Introduction / History The Mwera are a Bantu people group with roots in the northern part of Uganda near Lake Albert. Today the tip of their homeland touches the Indian Ocean at Kilwa Kivinje, Tanzania; moves inland with the Matumbi on their northern border and drops south to the Makonde escarpment.
What are their lives like? The Mwera area is one of the most sparsely populated regions in Tanzania with only ten people per square kilometer. Rainfall is very light and the rivers flowing through their homeland dry up during the dry season forcing people to depend on waterholes for their normal supply of water.
"Mwera" is a word which means "those living in the mainland" far from the coast. Generally Mwera are known to be very peaceful. They live in small oval-shaped huts with grass thatched roofs. Building a Mwera house is a family project. The men cut poles for framing the house, the women gather grass for thatching the roof and the young boys dig clay used to fill in the mud walls.
Tradition dictates that certain tree species cannot be used for building houses. It seems the reason for this ban is the belief that an evil spirit would haunt such a house. The apparent benefit of the prohibition is protecting those selected trees from extinction.
The Mwera are mainly subsistence farmers with beautiful fields of maize and peanuts. Due to tsetse flies it is impossible to raise cattle. They get most of their meat from hunting and fishing. Cashew nuts are the main cash crop but marketing charcoal is good income too for those living within 20 kilometers of coastal cities.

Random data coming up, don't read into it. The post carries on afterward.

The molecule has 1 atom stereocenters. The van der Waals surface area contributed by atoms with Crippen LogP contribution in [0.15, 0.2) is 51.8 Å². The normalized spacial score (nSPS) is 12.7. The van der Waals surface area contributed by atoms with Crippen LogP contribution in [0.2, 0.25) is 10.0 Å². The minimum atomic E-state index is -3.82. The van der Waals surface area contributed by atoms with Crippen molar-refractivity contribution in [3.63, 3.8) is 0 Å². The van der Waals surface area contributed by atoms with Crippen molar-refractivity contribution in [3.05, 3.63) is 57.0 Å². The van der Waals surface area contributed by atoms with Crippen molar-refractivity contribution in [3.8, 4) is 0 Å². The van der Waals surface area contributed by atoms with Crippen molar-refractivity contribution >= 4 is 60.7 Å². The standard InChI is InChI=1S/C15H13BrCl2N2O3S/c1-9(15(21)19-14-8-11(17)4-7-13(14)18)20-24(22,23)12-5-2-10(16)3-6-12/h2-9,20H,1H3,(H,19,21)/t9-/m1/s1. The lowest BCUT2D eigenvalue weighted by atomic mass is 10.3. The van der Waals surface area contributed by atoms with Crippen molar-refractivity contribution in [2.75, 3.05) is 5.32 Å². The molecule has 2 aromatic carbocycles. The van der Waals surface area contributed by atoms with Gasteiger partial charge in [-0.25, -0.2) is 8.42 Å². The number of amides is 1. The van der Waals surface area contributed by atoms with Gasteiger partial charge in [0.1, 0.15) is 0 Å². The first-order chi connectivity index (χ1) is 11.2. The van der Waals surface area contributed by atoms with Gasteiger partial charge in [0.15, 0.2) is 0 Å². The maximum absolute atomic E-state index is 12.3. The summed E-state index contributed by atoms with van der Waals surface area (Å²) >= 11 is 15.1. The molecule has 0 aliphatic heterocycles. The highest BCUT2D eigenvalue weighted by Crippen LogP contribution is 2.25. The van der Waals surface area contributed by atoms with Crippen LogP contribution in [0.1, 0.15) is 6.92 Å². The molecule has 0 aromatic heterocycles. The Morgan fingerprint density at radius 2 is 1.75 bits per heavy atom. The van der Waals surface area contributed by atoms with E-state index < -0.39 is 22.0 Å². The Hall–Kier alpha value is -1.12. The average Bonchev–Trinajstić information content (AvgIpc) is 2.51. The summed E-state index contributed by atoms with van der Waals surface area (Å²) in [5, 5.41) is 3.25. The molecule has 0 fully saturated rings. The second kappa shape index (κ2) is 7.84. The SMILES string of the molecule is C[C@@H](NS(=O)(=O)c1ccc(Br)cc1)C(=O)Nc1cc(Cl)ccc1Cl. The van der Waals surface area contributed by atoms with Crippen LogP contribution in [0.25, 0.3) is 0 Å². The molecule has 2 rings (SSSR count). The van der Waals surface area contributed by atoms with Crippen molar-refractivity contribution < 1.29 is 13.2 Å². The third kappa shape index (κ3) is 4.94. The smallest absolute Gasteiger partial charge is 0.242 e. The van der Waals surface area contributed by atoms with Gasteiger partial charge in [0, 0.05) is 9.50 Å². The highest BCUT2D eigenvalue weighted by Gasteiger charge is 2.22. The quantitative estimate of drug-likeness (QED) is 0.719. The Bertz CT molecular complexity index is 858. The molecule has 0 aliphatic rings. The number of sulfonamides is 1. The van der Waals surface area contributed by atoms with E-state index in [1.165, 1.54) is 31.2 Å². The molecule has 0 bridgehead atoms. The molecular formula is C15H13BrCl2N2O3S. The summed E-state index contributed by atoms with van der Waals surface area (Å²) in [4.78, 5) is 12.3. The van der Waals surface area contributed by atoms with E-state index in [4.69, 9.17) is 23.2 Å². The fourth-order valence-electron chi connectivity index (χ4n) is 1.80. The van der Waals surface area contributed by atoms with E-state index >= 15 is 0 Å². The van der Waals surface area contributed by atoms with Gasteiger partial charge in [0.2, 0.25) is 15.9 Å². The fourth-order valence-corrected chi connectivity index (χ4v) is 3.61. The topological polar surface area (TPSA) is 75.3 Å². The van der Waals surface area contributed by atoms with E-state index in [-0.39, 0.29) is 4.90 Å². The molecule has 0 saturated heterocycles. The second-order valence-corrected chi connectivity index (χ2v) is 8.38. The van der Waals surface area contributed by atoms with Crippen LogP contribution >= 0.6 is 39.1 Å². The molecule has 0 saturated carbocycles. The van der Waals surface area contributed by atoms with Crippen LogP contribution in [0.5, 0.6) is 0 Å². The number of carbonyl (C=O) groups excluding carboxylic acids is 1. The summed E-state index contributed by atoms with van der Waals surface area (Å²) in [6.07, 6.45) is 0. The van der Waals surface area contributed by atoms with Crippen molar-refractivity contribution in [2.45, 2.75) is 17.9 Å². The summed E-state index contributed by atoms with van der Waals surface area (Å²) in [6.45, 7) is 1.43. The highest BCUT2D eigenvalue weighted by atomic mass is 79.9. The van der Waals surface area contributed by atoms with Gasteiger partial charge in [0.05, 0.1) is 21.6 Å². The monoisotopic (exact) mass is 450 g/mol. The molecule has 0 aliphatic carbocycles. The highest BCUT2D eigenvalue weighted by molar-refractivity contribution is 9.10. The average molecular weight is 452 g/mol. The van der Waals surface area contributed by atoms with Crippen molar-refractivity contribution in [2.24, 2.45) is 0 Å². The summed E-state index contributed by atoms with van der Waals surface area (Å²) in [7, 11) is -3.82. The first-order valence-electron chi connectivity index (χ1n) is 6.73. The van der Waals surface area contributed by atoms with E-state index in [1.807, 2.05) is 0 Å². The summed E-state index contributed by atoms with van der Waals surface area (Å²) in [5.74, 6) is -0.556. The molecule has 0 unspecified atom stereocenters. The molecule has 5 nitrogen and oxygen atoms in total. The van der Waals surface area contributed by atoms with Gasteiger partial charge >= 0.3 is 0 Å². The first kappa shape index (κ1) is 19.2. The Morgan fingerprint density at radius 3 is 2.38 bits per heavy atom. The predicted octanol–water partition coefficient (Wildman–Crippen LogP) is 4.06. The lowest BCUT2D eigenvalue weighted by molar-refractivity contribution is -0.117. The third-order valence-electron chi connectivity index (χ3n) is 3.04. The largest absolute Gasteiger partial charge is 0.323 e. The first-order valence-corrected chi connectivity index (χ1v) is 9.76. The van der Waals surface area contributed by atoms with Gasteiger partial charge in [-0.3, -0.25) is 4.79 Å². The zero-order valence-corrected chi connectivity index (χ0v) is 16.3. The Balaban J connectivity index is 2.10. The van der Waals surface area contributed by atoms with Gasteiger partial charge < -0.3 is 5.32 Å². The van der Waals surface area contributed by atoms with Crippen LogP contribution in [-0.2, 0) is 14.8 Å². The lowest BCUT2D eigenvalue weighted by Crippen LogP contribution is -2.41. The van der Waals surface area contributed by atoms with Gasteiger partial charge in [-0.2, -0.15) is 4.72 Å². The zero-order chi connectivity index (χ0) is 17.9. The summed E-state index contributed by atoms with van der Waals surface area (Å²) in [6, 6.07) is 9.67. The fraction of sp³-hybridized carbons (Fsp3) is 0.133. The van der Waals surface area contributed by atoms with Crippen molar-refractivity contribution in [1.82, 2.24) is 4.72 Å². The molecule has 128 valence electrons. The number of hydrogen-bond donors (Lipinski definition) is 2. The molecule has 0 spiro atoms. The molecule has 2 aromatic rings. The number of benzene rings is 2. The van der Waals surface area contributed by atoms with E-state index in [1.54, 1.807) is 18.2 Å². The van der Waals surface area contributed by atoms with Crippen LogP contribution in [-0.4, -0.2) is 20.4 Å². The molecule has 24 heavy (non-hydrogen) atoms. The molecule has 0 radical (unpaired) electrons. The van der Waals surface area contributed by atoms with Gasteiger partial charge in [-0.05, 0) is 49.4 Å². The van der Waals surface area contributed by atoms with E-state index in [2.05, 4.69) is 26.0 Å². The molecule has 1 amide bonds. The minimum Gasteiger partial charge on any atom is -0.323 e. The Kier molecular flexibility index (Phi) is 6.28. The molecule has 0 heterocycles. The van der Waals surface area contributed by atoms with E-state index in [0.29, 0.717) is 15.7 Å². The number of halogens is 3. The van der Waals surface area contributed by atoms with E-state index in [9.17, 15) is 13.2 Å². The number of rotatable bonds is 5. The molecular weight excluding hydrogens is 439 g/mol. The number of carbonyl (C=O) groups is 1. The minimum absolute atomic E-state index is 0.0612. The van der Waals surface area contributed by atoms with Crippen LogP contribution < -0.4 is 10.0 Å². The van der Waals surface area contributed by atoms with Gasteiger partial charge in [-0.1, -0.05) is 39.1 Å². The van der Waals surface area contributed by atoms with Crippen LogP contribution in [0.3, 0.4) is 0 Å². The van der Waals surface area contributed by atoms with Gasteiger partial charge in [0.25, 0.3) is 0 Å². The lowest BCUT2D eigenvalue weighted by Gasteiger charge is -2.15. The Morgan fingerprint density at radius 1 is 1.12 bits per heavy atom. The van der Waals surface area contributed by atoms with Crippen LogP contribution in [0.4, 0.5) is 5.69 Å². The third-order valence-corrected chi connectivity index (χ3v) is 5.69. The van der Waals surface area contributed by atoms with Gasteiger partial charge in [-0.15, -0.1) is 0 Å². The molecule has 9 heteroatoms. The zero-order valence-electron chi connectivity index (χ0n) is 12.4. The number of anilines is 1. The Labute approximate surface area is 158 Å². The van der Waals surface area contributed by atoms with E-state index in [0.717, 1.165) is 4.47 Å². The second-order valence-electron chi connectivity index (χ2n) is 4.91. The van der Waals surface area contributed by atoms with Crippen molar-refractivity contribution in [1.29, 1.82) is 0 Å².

The Mwera are a matrilineal society in which marriage requires the husband to move to the wife's premises. The children are named after the mother's brother, the maternal uncle who is responsible for important rituals and ceremonies. Both boys and girls go through traditional initiation rites which moulds their cultural identities as men and women.
Leisure time is filled with drinking tea and loitering around the shops in the market at the center of the village. It is a time to visit, play games, tell stories and take care of business.
What are their beliefs? The Mwera are an animistic people who converted to Islam when Arab slave traders came and settled in their villages. Today all villages have a mosque but rarely a church. Folk Islam provides the people with a façade but below the surface, they are very much into witchcraft and traditional African religion.
Prayer Points * Funds and personnel tagged for research throughout the Mwera homeland to determine the need for safe drinking water. It appears this will be an automatic inroad into almost all of their villages.
* Churches and individuals to focus on presenting a contextualized message of the gospel to the Mwera.
* Believers to respond to the Lord's appeal for laborers among the Mwera; individuals who will live with the people, enjoy them and model a living Christian witness. * Pray for completion of Bible translation in this people group's primary language.